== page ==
This volume marks the culmination of the "Fundamentalism Project", a series that brings together scholars from around the world to explore the nature and impact of fundamentalist movements in the 20th century. Based on an interdisciplinary programme conducted by the American Academy of Arts and Sciences, the series is dedicated to promoting an understanding of fundamentalism at a time when misinformation and misperceptions have exacerbated national and international conflicts. The four previous volumes provide information on the social, political, cultural and religious contexts of fundamentalism in the major religious traditions. In this fifth volume, the contributors return to, and test, the project's beginning premise: that fundamentalisms in all faiths share certain "family resemblances". Several of the essays reconsider the project's original definition of fundamentalism as a reactive, absolutist and comprehensive mode of anti-secular religious activism. Some contributors challenge the idea that fundamentalism is a distinctively modern phenomenon, while others question whether the term "fundamentalist" can accurately be applied to movements outside Christianity, Judaism and Islam. Several of the essays also employ new approaches, drawn from literary criticism and from psychology, in their assessments of the problems of comparing fundamentalisms. This book concludes with a capstone statement by R. Scott Appleby, Emmanuel Sivan, and Gabriel Almond that builds upon the entire Fundamentalism Project. Identifying different categories of fundamentalist movements, and delineating four distinct patterns of fundamentalist behaviour toward outsiders, this statement provides an explanatory framework for understanding and comparing fundamentalisms around the world.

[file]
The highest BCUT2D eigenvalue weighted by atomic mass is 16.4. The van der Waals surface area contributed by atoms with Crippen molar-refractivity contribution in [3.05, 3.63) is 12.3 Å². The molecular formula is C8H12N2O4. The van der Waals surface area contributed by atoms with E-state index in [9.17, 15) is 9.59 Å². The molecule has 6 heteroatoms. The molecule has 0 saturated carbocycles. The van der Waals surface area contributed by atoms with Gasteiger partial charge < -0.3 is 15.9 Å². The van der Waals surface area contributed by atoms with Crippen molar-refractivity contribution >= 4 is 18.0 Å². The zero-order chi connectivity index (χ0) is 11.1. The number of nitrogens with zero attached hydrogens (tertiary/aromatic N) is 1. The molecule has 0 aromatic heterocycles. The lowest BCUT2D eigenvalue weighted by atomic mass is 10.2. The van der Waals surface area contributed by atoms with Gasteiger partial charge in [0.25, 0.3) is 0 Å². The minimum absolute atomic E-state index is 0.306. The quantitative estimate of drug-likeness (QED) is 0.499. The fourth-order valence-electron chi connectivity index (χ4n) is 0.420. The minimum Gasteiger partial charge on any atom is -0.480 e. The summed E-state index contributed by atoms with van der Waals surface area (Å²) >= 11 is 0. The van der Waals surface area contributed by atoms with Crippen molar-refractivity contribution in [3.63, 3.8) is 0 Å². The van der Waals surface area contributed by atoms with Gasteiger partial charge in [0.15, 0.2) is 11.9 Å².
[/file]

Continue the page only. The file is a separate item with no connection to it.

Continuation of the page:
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Descrizione libro University of Chicago Press. Hardcover. Condizione libro: New. Condizione sovraccoperta: Fine. 0226508870 A new copy, unread. Codice libro della libreria 12965
Descrizione libro University of Chicago Press, 1995. Hardcover. Condizione libro: New. book. Codice libro della libreria 0226508870
Descrizione libro University of Chicago Press, 1995. Hardcover. Condizione libro: New. Codice libro della libreria P110226508870